Illustration from a programme advertising one of Frank's American animal shows from 1901, held in Buffalo, New York, in which he would sit casually reading a newspaper in the midst of a pride of 25 lions (public domain)

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Published on March 03, 2018 09:22

February 28, 2018

The unexpectedly colourful pigeon encountered and photographed at Mijas, Spain, by Steve Mandell (© Steve Mandell)
This latest ShukerNature blog article of mine has a twofold mission – not only to entertain and educate (just like I hope that all of my articles do) but also to assist if at all possible in reuniting its poor lost subject with its owner.
On 19 February 2018, Paul Sieveking at Fortean Times forwarded to me for my thoughts a very interesting email that he had received earlier that same day from FT reader Steve Mandell, concerning a most unusual multicoloured pigeon that he had seen during the Spanish holiday from which he and his family had just returned home. Steve also attached two excellent close-up colour photographs of the pigeon in question, and as soon as I saw them I knew the precise nature of their subject. Consequently, I sent details concerning this to Paul, and I also contacted Steve, enclosing in my email to him not only the same details but also a request for permission to document this very interesting case here on ShukerNature and to include in it his two photos. Steve very kindly agreed to my request, so here is the remarkable story behind that equally remarkable pigeon.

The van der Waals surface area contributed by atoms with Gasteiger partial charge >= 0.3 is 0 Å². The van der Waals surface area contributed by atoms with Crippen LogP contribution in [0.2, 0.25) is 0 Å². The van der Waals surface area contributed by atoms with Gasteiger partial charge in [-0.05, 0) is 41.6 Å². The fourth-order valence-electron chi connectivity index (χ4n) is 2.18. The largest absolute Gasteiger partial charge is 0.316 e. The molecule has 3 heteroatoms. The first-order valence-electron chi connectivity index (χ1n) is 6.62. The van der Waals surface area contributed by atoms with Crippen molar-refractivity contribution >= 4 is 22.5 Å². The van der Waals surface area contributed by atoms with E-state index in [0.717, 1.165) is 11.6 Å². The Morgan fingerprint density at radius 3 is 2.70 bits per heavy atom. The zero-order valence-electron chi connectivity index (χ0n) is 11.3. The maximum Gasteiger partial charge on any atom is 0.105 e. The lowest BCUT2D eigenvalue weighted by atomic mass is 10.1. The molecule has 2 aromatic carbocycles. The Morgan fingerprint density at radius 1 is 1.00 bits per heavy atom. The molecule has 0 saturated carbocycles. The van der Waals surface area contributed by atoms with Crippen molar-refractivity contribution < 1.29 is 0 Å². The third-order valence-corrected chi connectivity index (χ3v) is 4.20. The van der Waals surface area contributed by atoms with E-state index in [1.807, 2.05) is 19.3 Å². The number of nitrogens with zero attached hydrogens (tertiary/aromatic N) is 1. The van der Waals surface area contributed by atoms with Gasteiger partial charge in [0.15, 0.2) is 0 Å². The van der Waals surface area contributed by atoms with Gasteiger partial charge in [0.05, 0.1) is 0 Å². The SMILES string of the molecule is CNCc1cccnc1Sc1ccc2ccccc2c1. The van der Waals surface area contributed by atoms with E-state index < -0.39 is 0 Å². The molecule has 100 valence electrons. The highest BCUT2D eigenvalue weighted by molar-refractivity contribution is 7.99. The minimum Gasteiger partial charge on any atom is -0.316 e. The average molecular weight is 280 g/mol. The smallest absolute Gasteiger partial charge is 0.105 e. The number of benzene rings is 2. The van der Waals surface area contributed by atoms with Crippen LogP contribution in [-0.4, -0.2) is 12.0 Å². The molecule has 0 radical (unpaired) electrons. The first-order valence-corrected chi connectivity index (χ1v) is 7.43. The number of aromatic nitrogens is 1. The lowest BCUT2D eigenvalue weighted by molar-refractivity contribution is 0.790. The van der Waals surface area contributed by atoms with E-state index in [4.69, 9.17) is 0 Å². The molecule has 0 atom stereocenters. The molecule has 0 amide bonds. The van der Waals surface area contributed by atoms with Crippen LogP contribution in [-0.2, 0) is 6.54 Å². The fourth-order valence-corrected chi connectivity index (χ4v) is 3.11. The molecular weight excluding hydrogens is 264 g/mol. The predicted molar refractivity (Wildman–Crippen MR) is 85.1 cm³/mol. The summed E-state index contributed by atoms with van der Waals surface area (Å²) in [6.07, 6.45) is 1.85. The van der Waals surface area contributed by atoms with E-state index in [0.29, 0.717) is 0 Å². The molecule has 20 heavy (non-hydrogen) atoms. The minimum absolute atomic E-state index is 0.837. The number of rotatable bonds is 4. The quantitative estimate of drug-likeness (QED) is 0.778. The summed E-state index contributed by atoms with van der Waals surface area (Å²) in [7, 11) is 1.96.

Hailing from East Sussex, England, Steve revealed in his email that he and his family had been holidaying at Benalmadena on Spain's Costa del Sol when:
During our stay, we all went on a day trip to the nearby mountain village of Mijas. After a browse around their rather quirky Museum of Miniatures, we took a stroll around the beautiful Parque la Muralla which edges the cliff faces.
We turned a corner to look into a deep gorge where several feral pigeons were basking in the early spring sunshine. Then I noticed, sitting all alone, a pigeon with markings that could only be described as parrot-like. It took me a while to believe what my eyes were seeing as this bird could only be described as a pigeon/parrot hybrid. I have enclosed 2 photos for you and your readers' perusal.
On the bus trip back down to the coast I searched the internet but could only find a story from Queens, NY, which seems to be a hoax and doesn't resemble what I saw…
If anyone can shed some light on what this creature is, I'd be most grateful. If not, I'm laying claim to the discovery of a new species.
Sadly for Steve, what he saw was nothing so ornithologically exciting as either a new species or a pigeon x parrot hybrid, but it is still very interesting, and surprisingly little-known outside Spain. Fortunately, however, I had read about such birds a fair while ago, and therefore knew its secret. It was a domestic racing pigeon, and not some highly-specialised, dramatically-plumed breed either, just a totally standard specimen, but with one significant, peculiarly Spanish variation upon the typical racing pigeon theme.
Steve's second photograph of the gaudy-plumed pigeon that he encountered at Mijas, Spain (© Steve Mandell)